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Pacific Biosciences Says More Sequencers in Development Pipeline, Outlines Future Growth Plans

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This story has been updated to correct information about Pacific Biosciences' long-term financial expectations and to add information about planned sequencers.

NEW YORK – Pacific Biosciences said on Tuesday that it is developing both a new ultra-high-throughput and a lower-throughput benchtop long-read sequencer, as well as a next-generation short-read sequencer, as part of its strategy to further diversify its product portfolio.

The announcement, made at the firm's inaugural investor day held at the St. Regis hotel in New York City, came merely weeks after PacBio’s launch — bolstered by the presence of pop band Maroon 5 — of its high-throughput long-read platform, Revio, as well as its short-read instrument, Onso.

Revio, with 25 million zero-mode waveguides (ZMWs) — a proprietary nanotechnology that enables PacBio’s single-molecule, real-time sequencing — packed into each SMRT cell, already promises to have 15 times higher HiFi read throughput than the current Sequel IIe system.

Yet, the ultra-high-throughput sequencer "will make Revio looks like a mid-throughput platform," PacBio CEO Christian Henry told investors. In subsequent presentations, company officials offered glimpses of the platform — projected to fit at least twice as many ZMWs on each SMRT cell than Revio, it is expected to deliver tens of thousands of genomes per year.

Meanwhile, the low-throughput benchtop sequencer will aim to make the company’s long-read technology more broadly accessible to researchers, Henry said. He did not elaborate much on the next version of a short-read, sequencing-by-binding sequencer. 

The company did not share additional details about any of the planned new instruments, including a timeline for their development.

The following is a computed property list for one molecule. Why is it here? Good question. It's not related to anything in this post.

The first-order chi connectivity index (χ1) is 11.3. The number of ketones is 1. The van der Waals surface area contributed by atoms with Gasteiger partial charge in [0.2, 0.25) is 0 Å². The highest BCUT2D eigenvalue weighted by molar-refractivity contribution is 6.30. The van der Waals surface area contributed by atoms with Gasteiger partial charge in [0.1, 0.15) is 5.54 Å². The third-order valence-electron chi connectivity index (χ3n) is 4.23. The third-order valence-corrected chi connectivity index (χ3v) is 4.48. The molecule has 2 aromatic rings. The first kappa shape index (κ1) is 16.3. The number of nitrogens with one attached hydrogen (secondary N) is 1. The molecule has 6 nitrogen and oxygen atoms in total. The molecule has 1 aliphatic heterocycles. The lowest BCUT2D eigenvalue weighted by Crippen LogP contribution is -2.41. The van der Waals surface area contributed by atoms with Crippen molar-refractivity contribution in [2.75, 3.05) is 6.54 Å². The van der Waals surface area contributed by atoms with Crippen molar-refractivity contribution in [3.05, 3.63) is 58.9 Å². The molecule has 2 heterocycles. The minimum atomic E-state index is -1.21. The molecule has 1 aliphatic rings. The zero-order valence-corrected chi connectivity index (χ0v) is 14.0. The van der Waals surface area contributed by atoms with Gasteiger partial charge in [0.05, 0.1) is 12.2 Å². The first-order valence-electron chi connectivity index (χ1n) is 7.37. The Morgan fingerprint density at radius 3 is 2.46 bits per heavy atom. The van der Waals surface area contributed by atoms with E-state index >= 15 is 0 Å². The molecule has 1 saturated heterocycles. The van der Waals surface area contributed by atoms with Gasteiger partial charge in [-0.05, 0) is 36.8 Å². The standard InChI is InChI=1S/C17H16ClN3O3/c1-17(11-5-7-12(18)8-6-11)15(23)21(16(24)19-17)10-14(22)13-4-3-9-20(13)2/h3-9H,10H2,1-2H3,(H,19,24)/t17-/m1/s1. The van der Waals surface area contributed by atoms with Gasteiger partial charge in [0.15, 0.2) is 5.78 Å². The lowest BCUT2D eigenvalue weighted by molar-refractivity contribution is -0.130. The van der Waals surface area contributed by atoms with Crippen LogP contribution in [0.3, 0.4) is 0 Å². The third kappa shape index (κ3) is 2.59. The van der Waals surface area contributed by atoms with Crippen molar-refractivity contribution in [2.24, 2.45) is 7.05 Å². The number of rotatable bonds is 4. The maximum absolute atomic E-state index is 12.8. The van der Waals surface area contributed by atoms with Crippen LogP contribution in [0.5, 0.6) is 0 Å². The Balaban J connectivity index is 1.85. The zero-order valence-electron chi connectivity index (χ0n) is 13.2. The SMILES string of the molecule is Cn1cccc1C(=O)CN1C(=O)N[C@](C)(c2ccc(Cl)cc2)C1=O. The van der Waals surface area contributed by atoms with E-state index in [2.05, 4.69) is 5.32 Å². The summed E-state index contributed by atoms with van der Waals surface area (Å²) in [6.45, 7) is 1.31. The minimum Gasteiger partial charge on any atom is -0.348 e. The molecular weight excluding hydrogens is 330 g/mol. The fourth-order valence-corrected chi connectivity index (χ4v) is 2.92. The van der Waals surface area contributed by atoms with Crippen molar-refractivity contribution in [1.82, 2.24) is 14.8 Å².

Besides the product roadmap, PacBio executives made clear that driving the adoption of the Revio and Onso platforms — either by converting existing customers or garnering new ones — are among the firm’s top business priorities.

Revio sales are "off to a great start," with several multi-unit orders already received fromcustomers around the world, especially from the Asia-Pacific region, according to Jeff Eidel, PacBio's chief commercial officer. Eidel highlighted some of these customers, including the Broad Institute, HudsonAlpha Institute for Biotechnology, Macrogen, Berry Genomics, GrandOmics, DNA Link, HaoRui Genomics, and JMDNA.

Similarly, Henry said he expects Revio, which the company plans to ship in the first quarter of next year, will deliver the fastest sales growth for the company in the short term. He did not disclose the current number of Revio orders, though, and said the company still needs to get a handle on the consumable pull-through for the platform.

In terms of instrument bundling, Henry said PacBio currently offers two options: One is to purchase a Sequel IIe with the opportunity to switch to Revio once its available, the other a bundle order of Revio and Onso.

Beyond sequencers, it was obvious that PacBio is trying to establish an ecosystem for its technology. To that end, David Miller, PacBio VP of product marketing, highlighted the company’s partnerships, including with Hamilton, Miroculus, the Broad Institute, Twist Biosciences, Google Health, DNAnexus, and DNA Stack, for various companion offerings to enhance its sequencing workflow.

Looking forward, the company's core strategies include penetrating the human health and multiomic markets while promoting PacBio’s adoption by clinical labs. Company management also told investors that the firm’s future growth will be driven by business opportunities such as whole-genome sequencing, RNA sequencing, as well as targeted human genome sequencing and oncology.

The firm offered its near-term and long-term financial expectations as well, which include 40 percent to 50 percent compound annual growth rate (CAGR), leading to over $500 million in annual revenue and a positive cash flow in 2026.

Some investors appeared to react favorably to PacBio’s messages. Calling the investor day "impressive" in their analyst note, Kyle Mikson and Alex Vukasin from Canaccord Genuity reiterated their Buy rating for PacBio and increased their price target from $12 to $14. Similarly, analysts from Cowen said in their note that they increased their price target from $8 to $14 in response to "a solid day and outlook."

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